The problem is that the tools for users to adequately manage their data on these social platforms are, at best, in their infant stages. The engineers that have been building these nuts and bolts, as we engineers often do, have focused mostly on security and technology rather than on best practices, social norms, or how these technologies will change or disrupt human communication.

I think it’s about time we thought about those best practices and social norms. So, here goes, an initial SWAG at what a Social Platform Bill of Rights might look like to the three parties involved (to use the OAuth adjectives, we have Users, Providers and Consumers).


As a provider you’re #1 job is to protect the user. Nobody knows your users better than you and those users have placed a lot of faith and trust in your hands. As a social platform provider you agree to the following terms.

  1. You will provide users with the ability to completely block an application. This means more than simply not allowing them to use that user’s data. It means that application will cease to exist as far as that user is concerned.
  2. Provide users with the ability to group their connections and alter settings based on which group a connection is in (e.g. Nobody from my “Work” group can see tweets that include the #bingedrinking hash tag).
  3. You will allow users to mute another user’s activity while still maintaining the connection.
  4. You will actively police consumers of your users’ data. Set precedence with your consumers and enforce them in your APIs and the tools you give to users.
  5. You will provide fine grain control over exactly what a consumer may or may not do with a user’s data. Furthermore, you will present the user with said options when they grant a consumer access to the user’s data.
  6. You will provider a clear and simple way for both consumers and users to privately contact you.
  7. Don’t be a douchebag.

Consumers (Application Developers)

As a consumer or application developers, you are in the precarious position of having to enhance a user’s experience without upsetting the user, their friends, and the provider. The majority of the burden for being an upstanding citizen on the Social Web falls on your shoulders. As a social platform consumer you agree to the following terms.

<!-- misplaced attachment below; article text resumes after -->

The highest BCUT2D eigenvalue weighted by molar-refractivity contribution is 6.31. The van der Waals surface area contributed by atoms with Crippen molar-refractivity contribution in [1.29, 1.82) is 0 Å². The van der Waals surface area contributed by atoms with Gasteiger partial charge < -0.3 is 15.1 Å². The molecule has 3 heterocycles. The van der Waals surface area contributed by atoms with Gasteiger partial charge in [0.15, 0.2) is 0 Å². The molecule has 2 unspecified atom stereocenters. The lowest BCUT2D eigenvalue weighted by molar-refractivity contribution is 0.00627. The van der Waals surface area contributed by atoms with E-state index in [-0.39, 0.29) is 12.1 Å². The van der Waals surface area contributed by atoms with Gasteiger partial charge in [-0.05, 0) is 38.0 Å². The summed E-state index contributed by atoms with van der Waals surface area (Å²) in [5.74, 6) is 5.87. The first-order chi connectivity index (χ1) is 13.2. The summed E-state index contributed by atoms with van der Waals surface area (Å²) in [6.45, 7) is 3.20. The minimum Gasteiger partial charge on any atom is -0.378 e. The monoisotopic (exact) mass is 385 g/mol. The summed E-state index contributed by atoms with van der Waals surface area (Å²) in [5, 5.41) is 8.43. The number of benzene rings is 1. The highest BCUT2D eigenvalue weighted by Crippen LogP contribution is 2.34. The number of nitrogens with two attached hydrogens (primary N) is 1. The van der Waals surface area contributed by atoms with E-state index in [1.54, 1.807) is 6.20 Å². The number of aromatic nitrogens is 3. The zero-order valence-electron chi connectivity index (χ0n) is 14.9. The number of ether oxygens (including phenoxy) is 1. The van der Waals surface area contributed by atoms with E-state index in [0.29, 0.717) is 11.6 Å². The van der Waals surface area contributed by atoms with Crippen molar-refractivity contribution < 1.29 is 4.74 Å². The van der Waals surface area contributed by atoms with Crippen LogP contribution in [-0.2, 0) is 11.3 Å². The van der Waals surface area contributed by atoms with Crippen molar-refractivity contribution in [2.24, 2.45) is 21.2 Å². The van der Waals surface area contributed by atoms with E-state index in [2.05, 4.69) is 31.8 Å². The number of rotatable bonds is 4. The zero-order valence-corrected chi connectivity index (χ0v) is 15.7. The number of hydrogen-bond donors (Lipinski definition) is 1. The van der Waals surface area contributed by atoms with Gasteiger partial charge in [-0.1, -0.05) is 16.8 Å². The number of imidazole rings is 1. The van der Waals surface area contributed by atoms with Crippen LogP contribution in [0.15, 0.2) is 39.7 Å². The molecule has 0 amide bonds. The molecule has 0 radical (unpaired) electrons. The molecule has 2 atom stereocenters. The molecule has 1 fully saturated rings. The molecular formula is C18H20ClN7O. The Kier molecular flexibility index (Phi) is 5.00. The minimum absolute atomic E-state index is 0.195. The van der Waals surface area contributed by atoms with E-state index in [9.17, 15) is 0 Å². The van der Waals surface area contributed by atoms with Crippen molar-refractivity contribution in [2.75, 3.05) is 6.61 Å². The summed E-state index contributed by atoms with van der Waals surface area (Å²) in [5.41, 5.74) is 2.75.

1. Never create relationships between two users without explicit permission from the user initiating the relationship.
  2. All automatic communications sent from your application must be opt-in or confirmed by the user after each action (e.g. Facebook Connect requires a user click “Publish” to confirm publishing to the feed).
  3. Do not build applications that encourage and/or trick users into spamming their friends and followers.
  4. Allow non-users of your application to opt-out of communications originating from your application without having to install said application.
  5. Invitations from one user to another user to use or join your application must not be sent automatically nor should mass invitations be the default option. Make the user choose, carefully, which friends to invite to the service.
  6. Use the messaging frameworks provided by the providers. Do not require or use a user’s email address. Furthermore, do not ever send unsolicited messages.
  7. Do not enable automatic communications after a user has signed up.
  8. If your application spans multiple social platforms, users must be able to manage and control their data and settings from a single location (e.g. A user’s settings work the same on both Facebook and MySpace).
  9. Be up front about what data you plan on using, how you plan on using it and to whom you plan on sharing that data with. This text must be stated in clear, non-legalese, concise written form.
  10. You will provide a clear and simple way for users and providers to privately contact you.
  11. Don’t be a douchebag.


Without you this entire thing would fall into itself in a gigantic implosion. Despite what any provider or consumer says, the data you publish on the web is yours, which means it’s also, at the end of the day, up to you to protect it. As a social web user you agree to the following terms.

  1. Never give write permissions to an unknown consumer.
  2. Be cognizant of how an application will affect your friends and followers.
  3. Never send a mass invite to your friends to use a consumer’s applications.
  4. Do not use one service solely for the purpose of broadcasting posts/activities from another service. Cross posting is bad for the internets (An exception being aggregation sites, such as FriendFeed).
  5. Don’t be a douchebag.


At the end of the day, we’ve really messed up lots of things by bringing real life social norms to the web. The web had its own social norms, which often clash with real life social norms, before we did this. The result is going to include growing pains like sheep tossing, #spymaster, and Foursquare’s horrible decision to turn on automatic tweets after 2.5 months without even so much as notifying their users.

We’ll get it right, eventually. Until then we all need to start thinking about how we affect other people with our actions online, just like real life.

Also, interesting to note how, as is so often in real life, it comes down to not being a douchebag for all this to work just fine.